United States District Court, E.D. Wisconsin
KATHRYN A. POLLARI Plaintiff,
NANCY A. BERRYHILL, Acting Commissioner of the Social Security Administration Defendant.
DECISION AND ORDER
ADELMAN, DISTRICT JUDGE
2006, the Social Security Administration found plaintiff
Kathryn Pollari disabled due to a seizure disorder. In 2011,
the agency terminated her disability benefits due to medical
improvement. Plaintiff appealed the termination, but in 2014
an Administrative Law Judge (“ALJ”) issued a
decision finding her not disabled as of August 19, 2011. The
Appeals Council remanded the matter in 2015, but after a
second hearing in 2016 the ALJ again found plaintiff not
disabled. (Tr. at 16-41.) This time, the Council denied
review. (Tr. at 1.) Plaintiff now seeks judicial review of
the termination of her benefits. For the reasons that follow,
I remand for further proceedings.
STANDARD OF REVIEW
court reviews an ALJ's decision to ensure that it applies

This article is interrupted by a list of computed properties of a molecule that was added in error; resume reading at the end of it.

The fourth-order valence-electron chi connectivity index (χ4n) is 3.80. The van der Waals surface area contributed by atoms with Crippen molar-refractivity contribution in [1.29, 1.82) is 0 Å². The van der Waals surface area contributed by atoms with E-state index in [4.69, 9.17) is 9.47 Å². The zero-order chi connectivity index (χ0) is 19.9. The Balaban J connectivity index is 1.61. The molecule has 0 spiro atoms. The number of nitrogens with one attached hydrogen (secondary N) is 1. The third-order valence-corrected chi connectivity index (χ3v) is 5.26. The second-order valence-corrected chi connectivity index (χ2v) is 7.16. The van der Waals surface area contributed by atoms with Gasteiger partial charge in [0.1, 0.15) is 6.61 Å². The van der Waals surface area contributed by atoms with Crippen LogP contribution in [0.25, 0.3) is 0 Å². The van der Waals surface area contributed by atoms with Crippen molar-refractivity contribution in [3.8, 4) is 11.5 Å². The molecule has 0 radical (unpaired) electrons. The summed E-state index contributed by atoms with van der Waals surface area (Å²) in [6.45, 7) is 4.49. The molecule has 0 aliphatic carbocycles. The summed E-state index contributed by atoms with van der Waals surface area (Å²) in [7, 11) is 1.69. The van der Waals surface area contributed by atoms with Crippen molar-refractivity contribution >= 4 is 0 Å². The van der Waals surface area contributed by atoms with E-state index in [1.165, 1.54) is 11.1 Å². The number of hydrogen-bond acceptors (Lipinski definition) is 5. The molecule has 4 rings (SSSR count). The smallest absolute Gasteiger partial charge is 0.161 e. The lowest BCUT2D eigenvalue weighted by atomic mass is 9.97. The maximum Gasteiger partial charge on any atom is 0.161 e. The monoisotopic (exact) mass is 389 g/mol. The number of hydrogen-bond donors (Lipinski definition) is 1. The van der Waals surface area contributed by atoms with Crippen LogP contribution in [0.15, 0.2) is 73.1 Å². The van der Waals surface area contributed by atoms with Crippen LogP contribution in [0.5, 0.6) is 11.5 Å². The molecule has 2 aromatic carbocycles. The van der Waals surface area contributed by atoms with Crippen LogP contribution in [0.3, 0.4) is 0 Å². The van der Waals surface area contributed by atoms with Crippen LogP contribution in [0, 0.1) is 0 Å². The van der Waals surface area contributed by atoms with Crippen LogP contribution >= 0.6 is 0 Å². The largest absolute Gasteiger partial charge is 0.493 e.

the correct legal standards and is supported by substantial
evidence. Stephens v. Berryhill, 888 F.3d 323, 327
(7th Cir. 2018). Substantial evidence means such
relevant evidence as a reasonable mind might accept as
adequate to support a conclusion. Id. Substantial
evidence review is deferential; the court will not re-weigh
the evidence or substitute its judgment for that of the ALJ.
864 F.3d 523, 526 (7th Cir. 2017). The court also
reads the ALJ's decision as a whole and with common
sense, rather than nitpicking at it. Rice v.
Barnhart, 384 F.3d 363, 369 (7thCir. 2004).
Nevertheless, the ALJ is required to build an accurate and
logical bridge from the evidence to his conclusion.
Spicher v. Berryhill, 898 F.3d 754, 757
(7th Cir. 2018). A decision that lacks evidentiary
support or an adequate discussion of the issues will be
remanded. Kastner v. Astrue, 697 F.3d 642, 646
(7th Cir. 2012); Villano v. Astrue, 556
F.3d 558, 562 (7thCir. 2009).
Sit/Stand Option and Time Off Task
determined that plaintiff could perform a range of light work
except she “must be allowed to sit or stand
alternatively at will provided she is not off task more than
10% of the work period.” (Tr. at 27.) The ALJ then
accepted the testimony of a vocational expert